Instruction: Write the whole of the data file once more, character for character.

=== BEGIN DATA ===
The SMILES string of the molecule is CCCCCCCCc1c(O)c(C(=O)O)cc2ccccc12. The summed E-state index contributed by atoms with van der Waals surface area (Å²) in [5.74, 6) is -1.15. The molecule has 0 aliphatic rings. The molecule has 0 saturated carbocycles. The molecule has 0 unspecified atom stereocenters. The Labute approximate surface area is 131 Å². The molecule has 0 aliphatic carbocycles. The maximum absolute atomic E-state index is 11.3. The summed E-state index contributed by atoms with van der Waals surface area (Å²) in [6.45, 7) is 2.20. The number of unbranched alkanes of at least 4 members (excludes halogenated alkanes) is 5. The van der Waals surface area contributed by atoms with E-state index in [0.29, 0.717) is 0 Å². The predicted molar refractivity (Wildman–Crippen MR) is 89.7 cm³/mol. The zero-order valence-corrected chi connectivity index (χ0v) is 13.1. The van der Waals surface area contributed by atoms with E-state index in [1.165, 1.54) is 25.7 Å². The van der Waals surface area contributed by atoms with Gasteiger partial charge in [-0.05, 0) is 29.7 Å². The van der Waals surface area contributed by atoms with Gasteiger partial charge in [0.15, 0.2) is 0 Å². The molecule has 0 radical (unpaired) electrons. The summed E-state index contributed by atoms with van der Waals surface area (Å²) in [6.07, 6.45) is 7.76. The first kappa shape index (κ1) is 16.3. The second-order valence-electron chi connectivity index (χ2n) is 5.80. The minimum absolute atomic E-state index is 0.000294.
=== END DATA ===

The SMILES string of the molecule is CCCCCCCCc1c(O)c(C(=O)O)cc2ccccc12. The summed E-state index contributed by atoms with van der Waals surface area (Å²) in [5.74, 6) is -1.15. The molecule has 0 aliphatic rings. The molecule has 0 saturated carbocycles. The molecule has 0 unspecified atom stereocenters. The Labute approximate surface area is 131 Å². The molecule has 0 aliphatic carbocycles. The maximum absolute atomic E-state index is 11.3. The summed E-state index contributed by atoms with van der Waals surface area (Å²) in [6.45, 7) is 2.20. The number of unbranched alkanes of at least 4 members (excludes halogenated alkanes) is 5. The van der Waals surface area contributed by atoms with E-state index in [0.29, 0.717) is 0 Å². The predicted molar refractivity (Wildman–Crippen MR) is 89.7 cm³/mol. The zero-order valence-corrected chi connectivity index (χ0v) is 13.1. The van der Waals surface area contributed by atoms with E-state index in [1.165, 1.54) is 25.7 Å². The van der Waals surface area contributed by atoms with Gasteiger partial charge in [-0.05, 0) is 29.7 Å². The van der Waals surface area contributed by atoms with Gasteiger partial charge in [0.15, 0.2) is 0 Å². The molecule has 0 radical (unpaired) electrons. The summed E-state index contributed by atoms with van der Waals surface area (Å²) in [6.07, 6.45) is 7.76. The first kappa shape index (κ1) is 16.3. The second-order valence-electron chi connectivity index (χ2n) is 5.80. The minimum absolute atomic E-state index is 0.000294.